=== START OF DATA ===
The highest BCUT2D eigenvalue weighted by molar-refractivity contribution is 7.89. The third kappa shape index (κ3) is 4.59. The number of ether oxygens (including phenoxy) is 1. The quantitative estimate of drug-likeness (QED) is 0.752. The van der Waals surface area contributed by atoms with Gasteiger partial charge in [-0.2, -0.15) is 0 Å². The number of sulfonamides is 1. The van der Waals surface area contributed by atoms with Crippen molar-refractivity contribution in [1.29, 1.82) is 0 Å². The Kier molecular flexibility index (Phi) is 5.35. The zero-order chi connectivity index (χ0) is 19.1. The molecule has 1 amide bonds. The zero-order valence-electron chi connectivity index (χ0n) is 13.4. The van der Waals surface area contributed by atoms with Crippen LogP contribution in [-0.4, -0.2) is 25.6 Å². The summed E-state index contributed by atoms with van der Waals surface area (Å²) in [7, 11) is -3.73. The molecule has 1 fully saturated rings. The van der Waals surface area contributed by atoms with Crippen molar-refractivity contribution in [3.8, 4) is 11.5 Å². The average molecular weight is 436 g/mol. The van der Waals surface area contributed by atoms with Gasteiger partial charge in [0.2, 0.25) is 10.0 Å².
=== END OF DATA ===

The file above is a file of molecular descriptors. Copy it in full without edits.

The highest BCUT2D eigenvalue weighted by molar-refractivity contribution is 7.89. The third kappa shape index (κ3) is 4.59. The number of ether oxygens (including phenoxy) is 1. The quantitative estimate of drug-likeness (QED) is 0.752. The van der Waals surface area contributed by atoms with Gasteiger partial charge in [-0.2, -0.15) is 0 Å². The number of sulfonamides is 1. The van der Waals surface area contributed by atoms with Crippen molar-refractivity contribution in [1.29, 1.82) is 0 Å². The Kier molecular flexibility index (Phi) is 5.35. The zero-order chi connectivity index (χ0) is 19.1. The molecule has 1 amide bonds. The zero-order valence-electron chi connectivity index (χ0n) is 13.4. The van der Waals surface area contributed by atoms with Crippen LogP contribution in [-0.4, -0.2) is 25.6 Å². The summed E-state index contributed by atoms with van der Waals surface area (Å²) in [7, 11) is -3.73. The molecule has 1 fully saturated rings. The van der Waals surface area contributed by atoms with Crippen molar-refractivity contribution in [3.8, 4) is 11.5 Å². The average molecular weight is 436 g/mol. The van der Waals surface area contributed by atoms with Gasteiger partial charge in [0.2, 0.25) is 10.0 Å².